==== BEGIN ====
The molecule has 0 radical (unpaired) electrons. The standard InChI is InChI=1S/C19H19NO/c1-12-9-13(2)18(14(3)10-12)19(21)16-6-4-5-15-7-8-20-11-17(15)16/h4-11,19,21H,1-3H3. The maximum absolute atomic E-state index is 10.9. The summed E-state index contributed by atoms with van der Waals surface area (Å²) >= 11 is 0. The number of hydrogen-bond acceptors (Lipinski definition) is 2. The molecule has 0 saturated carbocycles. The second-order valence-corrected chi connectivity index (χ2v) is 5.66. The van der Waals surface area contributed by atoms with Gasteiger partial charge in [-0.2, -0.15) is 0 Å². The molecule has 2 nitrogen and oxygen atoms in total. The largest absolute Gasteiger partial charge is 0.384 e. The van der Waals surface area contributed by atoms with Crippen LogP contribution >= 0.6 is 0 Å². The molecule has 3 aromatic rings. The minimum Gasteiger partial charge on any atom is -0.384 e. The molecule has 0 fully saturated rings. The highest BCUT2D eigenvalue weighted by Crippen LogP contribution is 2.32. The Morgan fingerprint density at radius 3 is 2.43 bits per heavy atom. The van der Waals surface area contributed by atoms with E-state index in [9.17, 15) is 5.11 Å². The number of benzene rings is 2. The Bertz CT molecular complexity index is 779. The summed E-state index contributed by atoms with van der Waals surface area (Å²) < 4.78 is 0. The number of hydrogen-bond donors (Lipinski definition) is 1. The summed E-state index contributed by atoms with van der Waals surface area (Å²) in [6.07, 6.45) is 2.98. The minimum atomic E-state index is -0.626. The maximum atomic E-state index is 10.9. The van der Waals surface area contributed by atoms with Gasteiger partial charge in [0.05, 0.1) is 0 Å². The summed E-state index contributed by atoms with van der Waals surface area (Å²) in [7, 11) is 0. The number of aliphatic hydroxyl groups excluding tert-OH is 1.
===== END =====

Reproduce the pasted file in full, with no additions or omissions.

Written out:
The molecule has 0 radical (unpaired) electrons. The standard InChI is InChI=1S/C19H19NO/c1-12-9-13(2)18(14(3)10-12)19(21)16-6-4-5-15-7-8-20-11-17(15)16/h4-11,19,21H,1-3H3. The maximum absolute atomic E-state index is 10.9. The summed E-state index contributed by atoms with van der Waals surface area (Å²) >= 11 is 0. The number of hydrogen-bond acceptors (Lipinski definition) is 2. The molecule has 0 saturated carbocycles. The second-order valence-corrected chi connectivity index (χ2v) is 5.66. The van der Waals surface area contributed by atoms with Gasteiger partial charge in [-0.2, -0.15) is 0 Å². The molecule has 2 nitrogen and oxygen atoms in total. The largest absolute Gasteiger partial charge is 0.384 e. The van der Waals surface area contributed by atoms with Crippen LogP contribution >= 0.6 is 0 Å². The molecule has 3 aromatic rings. The minimum Gasteiger partial charge on any atom is -0.384 e. The molecule has 0 fully saturated rings. The highest BCUT2D eigenvalue weighted by Crippen LogP contribution is 2.32. The Morgan fingerprint density at radius 3 is 2.43 bits per heavy atom. The van der Waals surface area contributed by atoms with E-state index in [9.17, 15) is 5.11 Å². The number of benzene rings is 2. The Bertz CT molecular complexity index is 779. The summed E-state index contributed by atoms with van der Waals surface area (Å²) < 4.78 is 0. The number of hydrogen-bond donors (Lipinski definition) is 1. The summed E-state index contributed by atoms with van der Waals surface area (Å²) in [6.07, 6.45) is 2.98. The minimum atomic E-state index is -0.626. The maximum atomic E-state index is 10.9. The van der Waals surface area contributed by atoms with Gasteiger partial charge in [0.05, 0.1) is 0 Å². The summed E-state index contributed by atoms with van der Waals surface area (Å²) in [7, 11) is 0. The number of aliphatic hydroxyl groups excluding tert-OH is 1.